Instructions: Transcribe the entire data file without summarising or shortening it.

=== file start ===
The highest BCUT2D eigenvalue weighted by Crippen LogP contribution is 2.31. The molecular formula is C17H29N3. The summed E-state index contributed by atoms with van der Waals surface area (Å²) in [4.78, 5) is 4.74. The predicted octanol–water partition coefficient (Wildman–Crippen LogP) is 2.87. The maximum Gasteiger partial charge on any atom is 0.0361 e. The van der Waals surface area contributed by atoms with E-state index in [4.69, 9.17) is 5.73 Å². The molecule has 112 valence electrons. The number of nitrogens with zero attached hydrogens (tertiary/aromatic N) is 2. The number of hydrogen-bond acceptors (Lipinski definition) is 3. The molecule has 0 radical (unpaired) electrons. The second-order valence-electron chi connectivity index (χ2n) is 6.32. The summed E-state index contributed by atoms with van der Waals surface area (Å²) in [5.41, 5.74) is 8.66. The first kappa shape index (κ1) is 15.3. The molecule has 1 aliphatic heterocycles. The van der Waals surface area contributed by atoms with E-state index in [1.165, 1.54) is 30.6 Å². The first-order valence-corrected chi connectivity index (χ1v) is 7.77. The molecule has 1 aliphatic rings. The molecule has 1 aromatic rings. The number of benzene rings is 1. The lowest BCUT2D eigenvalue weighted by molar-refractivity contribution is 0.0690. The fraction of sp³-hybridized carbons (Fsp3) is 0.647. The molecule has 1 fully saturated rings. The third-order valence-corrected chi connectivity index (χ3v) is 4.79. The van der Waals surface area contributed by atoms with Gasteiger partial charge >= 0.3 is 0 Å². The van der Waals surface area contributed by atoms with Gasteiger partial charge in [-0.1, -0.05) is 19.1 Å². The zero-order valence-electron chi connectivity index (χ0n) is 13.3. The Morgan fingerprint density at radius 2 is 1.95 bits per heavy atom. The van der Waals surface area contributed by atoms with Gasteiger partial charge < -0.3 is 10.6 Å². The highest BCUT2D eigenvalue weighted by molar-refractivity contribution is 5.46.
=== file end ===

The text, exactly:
The highest BCUT2D eigenvalue weighted by Crippen LogP contribution is 2.31. The molecular formula is C17H29N3. The summed E-state index contributed by atoms with van der Waals surface area (Å²) in [4.78, 5) is 4.74. The predicted octanol–water partition coefficient (Wildman–Crippen LogP) is 2.87. The maximum Gasteiger partial charge on any atom is 0.0361 e. The van der Waals surface area contributed by atoms with E-state index in [4.69, 9.17) is 5.73 Å². The molecule has 112 valence electrons. The number of nitrogens with zero attached hydrogens (tertiary/aromatic N) is 2. The number of hydrogen-bond acceptors (Lipinski definition) is 3. The molecule has 0 radical (unpaired) electrons. The second-order valence-electron chi connectivity index (χ2n) is 6.32. The summed E-state index contributed by atoms with van der Waals surface area (Å²) in [5.41, 5.74) is 8.66. The first kappa shape index (κ1) is 15.3. The molecule has 1 aliphatic heterocycles. The van der Waals surface area contributed by atoms with E-state index in [1.165, 1.54) is 30.6 Å². The first-order valence-corrected chi connectivity index (χ1v) is 7.77. The molecule has 1 aliphatic rings. The molecule has 1 aromatic rings. The number of benzene rings is 1. The lowest BCUT2D eigenvalue weighted by molar-refractivity contribution is 0.0690. The fraction of sp³-hybridized carbons (Fsp3) is 0.647. The molecule has 1 fully saturated rings. The third-order valence-corrected chi connectivity index (χ3v) is 4.79. The van der Waals surface area contributed by atoms with Gasteiger partial charge >= 0.3 is 0 Å². The van der Waals surface area contributed by atoms with Gasteiger partial charge in [-0.1, -0.05) is 19.1 Å². The zero-order valence-electron chi connectivity index (χ0n) is 13.3. The Morgan fingerprint density at radius 2 is 1.95 bits per heavy atom. The van der Waals surface area contributed by atoms with Gasteiger partial charge < -0.3 is 10.6 Å². The highest BCUT2D eigenvalue weighted by molar-refractivity contribution is 5.46.